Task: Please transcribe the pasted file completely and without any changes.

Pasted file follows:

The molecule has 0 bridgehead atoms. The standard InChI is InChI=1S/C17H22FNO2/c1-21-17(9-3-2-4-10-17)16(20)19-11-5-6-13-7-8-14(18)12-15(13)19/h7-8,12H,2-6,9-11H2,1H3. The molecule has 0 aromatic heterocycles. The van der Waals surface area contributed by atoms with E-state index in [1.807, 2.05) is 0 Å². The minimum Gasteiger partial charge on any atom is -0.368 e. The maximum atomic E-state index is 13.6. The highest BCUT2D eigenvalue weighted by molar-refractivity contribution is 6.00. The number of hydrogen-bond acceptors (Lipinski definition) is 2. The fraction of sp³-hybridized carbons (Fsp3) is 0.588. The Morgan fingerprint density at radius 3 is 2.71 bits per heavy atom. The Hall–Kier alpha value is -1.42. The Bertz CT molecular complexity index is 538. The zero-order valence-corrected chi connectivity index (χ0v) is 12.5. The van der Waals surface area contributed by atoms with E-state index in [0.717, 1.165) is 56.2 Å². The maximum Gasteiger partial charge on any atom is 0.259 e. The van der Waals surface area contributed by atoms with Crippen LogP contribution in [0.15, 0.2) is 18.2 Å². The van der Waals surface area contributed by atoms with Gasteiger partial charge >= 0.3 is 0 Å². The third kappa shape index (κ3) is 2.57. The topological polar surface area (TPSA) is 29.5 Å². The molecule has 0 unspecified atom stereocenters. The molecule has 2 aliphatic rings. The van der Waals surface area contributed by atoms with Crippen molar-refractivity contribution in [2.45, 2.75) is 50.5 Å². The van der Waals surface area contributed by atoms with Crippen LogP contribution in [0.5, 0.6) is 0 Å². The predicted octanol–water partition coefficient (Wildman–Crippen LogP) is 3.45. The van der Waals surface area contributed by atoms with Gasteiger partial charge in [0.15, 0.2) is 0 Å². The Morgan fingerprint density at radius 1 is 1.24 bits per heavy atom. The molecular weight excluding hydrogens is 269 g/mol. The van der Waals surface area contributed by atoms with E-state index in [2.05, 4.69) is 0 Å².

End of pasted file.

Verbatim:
The molecule has 0 bridgehead atoms. The standard InChI is InChI=1S/C17H22FNO2/c1-21-17(9-3-2-4-10-17)16(20)19-11-5-6-13-7-8-14(18)12-15(13)19/h7-8,12H,2-6,9-11H2,1H3. The molecule has 0 aromatic heterocycles. The van der Waals surface area contributed by atoms with E-state index in [1.807, 2.05) is 0 Å². The minimum Gasteiger partial charge on any atom is -0.368 e. The maximum atomic E-state index is 13.6. The highest BCUT2D eigenvalue weighted by molar-refractivity contribution is 6.00. The number of hydrogen-bond acceptors (Lipinski definition) is 2. The fraction of sp³-hybridized carbons (Fsp3) is 0.588. The Morgan fingerprint density at radius 3 is 2.71 bits per heavy atom. The Hall–Kier alpha value is -1.42. The Bertz CT molecular complexity index is 538. The zero-order valence-corrected chi connectivity index (χ0v) is 12.5. The van der Waals surface area contributed by atoms with E-state index in [0.717, 1.165) is 56.2 Å². The maximum Gasteiger partial charge on any atom is 0.259 e. The van der Waals surface area contributed by atoms with Crippen LogP contribution in [0.15, 0.2) is 18.2 Å². The van der Waals surface area contributed by atoms with Gasteiger partial charge >= 0.3 is 0 Å². The third kappa shape index (κ3) is 2.57. The topological polar surface area (TPSA) is 29.5 Å². The molecule has 0 unspecified atom stereocenters. The molecule has 2 aliphatic rings. The van der Waals surface area contributed by atoms with Crippen molar-refractivity contribution in [2.45, 2.75) is 50.5 Å². The van der Waals surface area contributed by atoms with Crippen LogP contribution in [0.5, 0.6) is 0 Å². The predicted octanol–water partition coefficient (Wildman–Crippen LogP) is 3.45. The van der Waals surface area contributed by atoms with Gasteiger partial charge in [0.15, 0.2) is 0 Å². The Morgan fingerprint density at radius 1 is 1.24 bits per heavy atom. The molecular weight excluding hydrogens is 269 g/mol. The van der Waals surface area contributed by atoms with E-state index in [2.05, 4.69) is 0 Å².